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September 1985

Akathisia and Tardive Dyskinesia: Changing Concepts

Author Affiliations

From the Laboratory of Neuropsychopharmacology, Schizophrenia Biologic Research Center, Palo Alto (Calif) Veterans Administration Medical Center; and the Mental Health Clinical Research Center, Department of Psychiatry and Behavioral Sciences, Stanford (Calif) University. Dr Stahl is now with Merck, Sharp and Dohme Research Laboratories, Essex, England.

Arch Gen Psychiatry. 1985;42(9):915-917. doi:10.1001/archpsyc.1985.01790320087012

It is now 30 years since the introduction of neuroleptics into clinical practice, and we are still learning more about the effects of these drugs in our patients. On the positive side, research on second-generation antipsychotics such as BW234U,1 piquindone (R022-1319),2 the substituted benzamides,3 and others has given rise to the hope that control of psychotic symptoms may someday be accomplished with much less risk of akathisia, parkinsonism, and tardive dyskinesia than exists for currently marketed neuroleptics. Until that day, however, we will more and more be forced to deal with the increasingly troublesome short- and long-term side effects of the first-generation compounds.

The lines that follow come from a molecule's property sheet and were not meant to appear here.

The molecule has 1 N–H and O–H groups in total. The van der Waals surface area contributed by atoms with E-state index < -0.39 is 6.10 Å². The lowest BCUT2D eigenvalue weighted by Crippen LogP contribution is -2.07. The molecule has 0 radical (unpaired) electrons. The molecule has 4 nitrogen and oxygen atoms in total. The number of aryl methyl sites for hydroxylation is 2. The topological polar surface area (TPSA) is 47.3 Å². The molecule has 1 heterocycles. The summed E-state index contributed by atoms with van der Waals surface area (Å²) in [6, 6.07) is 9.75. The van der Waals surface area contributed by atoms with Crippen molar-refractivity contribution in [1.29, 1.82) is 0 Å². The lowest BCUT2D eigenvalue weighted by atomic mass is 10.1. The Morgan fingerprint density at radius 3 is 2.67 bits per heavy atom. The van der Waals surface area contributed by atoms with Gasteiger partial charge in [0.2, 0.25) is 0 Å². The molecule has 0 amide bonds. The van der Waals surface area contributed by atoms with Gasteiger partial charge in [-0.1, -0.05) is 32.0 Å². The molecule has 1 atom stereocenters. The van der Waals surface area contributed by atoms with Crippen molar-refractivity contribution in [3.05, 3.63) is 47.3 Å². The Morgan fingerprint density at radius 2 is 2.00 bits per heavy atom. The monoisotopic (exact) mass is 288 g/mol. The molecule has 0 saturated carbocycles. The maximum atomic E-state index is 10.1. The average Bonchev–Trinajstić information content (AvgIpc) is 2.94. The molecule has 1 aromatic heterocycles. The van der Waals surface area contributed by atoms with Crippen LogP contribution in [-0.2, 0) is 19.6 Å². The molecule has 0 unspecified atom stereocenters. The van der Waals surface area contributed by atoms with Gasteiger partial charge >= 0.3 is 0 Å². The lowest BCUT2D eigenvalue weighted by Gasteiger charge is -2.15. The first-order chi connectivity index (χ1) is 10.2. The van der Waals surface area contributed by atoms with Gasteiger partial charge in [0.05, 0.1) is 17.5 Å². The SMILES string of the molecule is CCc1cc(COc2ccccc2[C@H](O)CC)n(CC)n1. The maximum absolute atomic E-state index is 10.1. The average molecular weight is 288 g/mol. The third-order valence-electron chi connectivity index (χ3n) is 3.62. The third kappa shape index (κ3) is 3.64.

The article by Barnes and Braude4 in this issue of the Archives deals with one of the relatively neglected side effects of the first-generation neuroleptics, namely akathisia. These authors boldly attempt to make an operational definition of neuroleptic-induced akathisia, to subtype it, to

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